What would a First Nations foreign policy look like?
4 Jul 2022| and

During her recent trip to Malaysia, Foreign Minister Penny Wong said she wanted Australia’s full diversity to be reflected in the Albanese government’s approach to diplomacy.

Not only does that mean better engaging with our migrant story—a timely statement given the recently released census data revealed more than half of all Australians are first- or second-generation migrants—but also incorporating a First Nations perspective in our approach to international relations.

Speaking in the capital, Kuala Lumpur, Wong echoed her election statements about building on the knowledge and experience of First Nations Australia: ‘The time has come for Australia’s full story to be told: our modern diversity and the rich heritage of First Nations peoples.’

Developing a First Nations foreign policy is arguably the biggest development in Indigenous relations in decades. NAIDOC week is an opportune time to ask—what is a First Nations foreign policy, and how does it differ from Australia’s approach in the past?

Much can be gleaned from the highly detailed Indigenous Diplomacy Agenda, launched by the Department of Foreign Affairs and Trade last year.

The Indigenous Diplomacy Agenda is about shaping the international system by understanding how states distribute power to Indigenous groups, how Australia’s diplomatic network can shape the international system to benefit Indigenous peoples economically and politically, and how Indigenous knowledge and ways of relating with others can be incorporated into Australia’s relations with other nations.

On the last point, this could mean ceasing to view international relations in zero-sum terms, instead moving towards concepts of reciprocity, co-development and mutual respect.

The agenda positions Indigenous affairs at the heart of Australia’s foreign policy, but it is important not to romanticise what this means.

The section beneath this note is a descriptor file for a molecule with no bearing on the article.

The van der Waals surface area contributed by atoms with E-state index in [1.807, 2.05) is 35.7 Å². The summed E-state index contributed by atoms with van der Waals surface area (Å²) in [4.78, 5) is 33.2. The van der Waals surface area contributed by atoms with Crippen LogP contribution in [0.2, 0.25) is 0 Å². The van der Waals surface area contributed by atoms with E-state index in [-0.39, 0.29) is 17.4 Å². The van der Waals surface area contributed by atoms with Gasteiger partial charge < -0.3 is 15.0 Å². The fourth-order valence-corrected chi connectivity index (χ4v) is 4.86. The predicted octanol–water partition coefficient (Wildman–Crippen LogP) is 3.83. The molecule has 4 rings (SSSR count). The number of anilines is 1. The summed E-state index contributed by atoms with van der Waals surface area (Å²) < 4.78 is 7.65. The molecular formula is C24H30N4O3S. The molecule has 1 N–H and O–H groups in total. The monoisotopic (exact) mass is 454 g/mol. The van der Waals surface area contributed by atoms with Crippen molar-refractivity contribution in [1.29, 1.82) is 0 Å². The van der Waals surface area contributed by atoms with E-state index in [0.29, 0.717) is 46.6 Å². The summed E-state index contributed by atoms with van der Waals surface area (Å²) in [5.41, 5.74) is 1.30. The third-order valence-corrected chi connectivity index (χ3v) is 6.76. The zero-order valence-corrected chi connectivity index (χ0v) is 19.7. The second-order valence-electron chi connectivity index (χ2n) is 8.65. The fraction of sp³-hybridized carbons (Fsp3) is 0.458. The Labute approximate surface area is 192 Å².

Australia has a complicated and brutal postcolonial story and reckoning with this—demonstrating that we are learning, growing and strengthening democratic values—is a point of shared truth with other colonial nations. Forming a shared truth with our neighbours is a way for Australia to build trust, demonstrate shared values and exercise influence.

Shared truth is important when autocratic regimes are seeking to shift the conversation about human rights. Alongside China, Belarus, North Korea and Venezuela have raised Australia’s human rights record in international forums in an effort to muddy the waters of Beijing’s treatment of Uyghurs and other ethnic minorities.

Coupled with a First Nations foreign policy, Labor’s broader commitments to Indigenous affairs—including constitutional recognition and an Indigenous voice to parliament—have implications for national security, economic trade, development and government corporate policy.

In a national security context these commitments say that Australia cannot rely on influence, particularly in the Indo-Pacific, without demonstrating its commitment to Indigenous rights at home and abroad.

In economic relations these commitments say Australia cannot advance its trade agenda without also elevating Indigenous peoples here and elsewhere.

Australia also cannot promote sustainable development unless Indigenous peoples benefit.

It’s important to note that within the Commonwealth public service, these commitments will not move forward without more comprehensive recruitment and retention of Indigenous diplomats.

How Australia creates a joint narrative with its neighbours might help to solidify the basis for joint action on some of our common security threats, particularly climate security across the Pacific and in Southeast Asia.

Australia excels at capacity building in the Indo-Pacific, which will be key to implementing digital-economy and green-technology initiatives outlined in both the US-driven Indo-Pacific Economic Framework and the European Indo-Pacific Strategy.

An early sign of how Indigenous interests can play a role in strengthening regional ties can be seen in the New Zealand-led Indigenous Peoples Economic and Trade Cooperation Arrangement involving Taiwan, Canada and Australia.

This was an effort to build common economic goals between Indigenous groups but also an attempt to draw Taiwan in from diplomatic isolation. All but 15 countries have cut ties with the island and it is barraged daily with cyberattacks and intrusions into its air defence zone. Taiwanese Indigenous communities are the island’s international relations lifeline—they are Taiwan’s sole representatives to the UN.

This agreement shows, in clear-cut terms, the new posture in embryonic form: repositioning Australia’s relations with our Commonwealth partners—Canada and NZ—based on a central connection with Indigenous pasts and forging new economic and political ties with a nation—Taiwan—that shares a common ideal to advance the rules-based order. What will, and should, follow is cementing this posture in our agreement-making with other Pacific partners.